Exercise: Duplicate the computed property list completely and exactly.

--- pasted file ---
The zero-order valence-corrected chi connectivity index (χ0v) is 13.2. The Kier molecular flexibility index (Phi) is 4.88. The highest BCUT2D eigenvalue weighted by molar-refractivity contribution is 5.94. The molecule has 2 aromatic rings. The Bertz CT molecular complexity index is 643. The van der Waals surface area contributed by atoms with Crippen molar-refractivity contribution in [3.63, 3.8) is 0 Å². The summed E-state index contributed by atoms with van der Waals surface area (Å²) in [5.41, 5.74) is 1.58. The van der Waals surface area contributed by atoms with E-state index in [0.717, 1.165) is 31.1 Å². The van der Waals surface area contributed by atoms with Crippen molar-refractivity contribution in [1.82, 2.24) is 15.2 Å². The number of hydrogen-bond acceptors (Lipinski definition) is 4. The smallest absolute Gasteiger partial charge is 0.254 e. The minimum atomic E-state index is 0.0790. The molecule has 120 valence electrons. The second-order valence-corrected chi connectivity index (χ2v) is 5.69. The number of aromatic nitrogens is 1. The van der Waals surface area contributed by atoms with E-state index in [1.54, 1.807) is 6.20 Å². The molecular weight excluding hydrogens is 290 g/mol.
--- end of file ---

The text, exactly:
The zero-order valence-corrected chi connectivity index (χ0v) is 13.2. The Kier molecular flexibility index (Phi) is 4.88. The highest BCUT2D eigenvalue weighted by molar-refractivity contribution is 5.94. The molecule has 2 aromatic rings. The Bertz CT molecular complexity index is 643. The van der Waals surface area contributed by atoms with Crippen molar-refractivity contribution in [3.63, 3.8) is 0 Å². The summed E-state index contributed by atoms with van der Waals surface area (Å²) in [5.41, 5.74) is 1.58. The van der Waals surface area contributed by atoms with E-state index in [0.717, 1.165) is 31.1 Å². The van der Waals surface area contributed by atoms with Crippen molar-refractivity contribution in [1.82, 2.24) is 15.2 Å². The number of hydrogen-bond acceptors (Lipinski definition) is 4. The smallest absolute Gasteiger partial charge is 0.254 e. The minimum atomic E-state index is 0.0790. The molecule has 120 valence electrons. The second-order valence-corrected chi connectivity index (χ2v) is 5.69. The number of aromatic nitrogens is 1. The van der Waals surface area contributed by atoms with E-state index in [1.54, 1.807) is 6.20 Å². The molecular weight excluding hydrogens is 290 g/mol.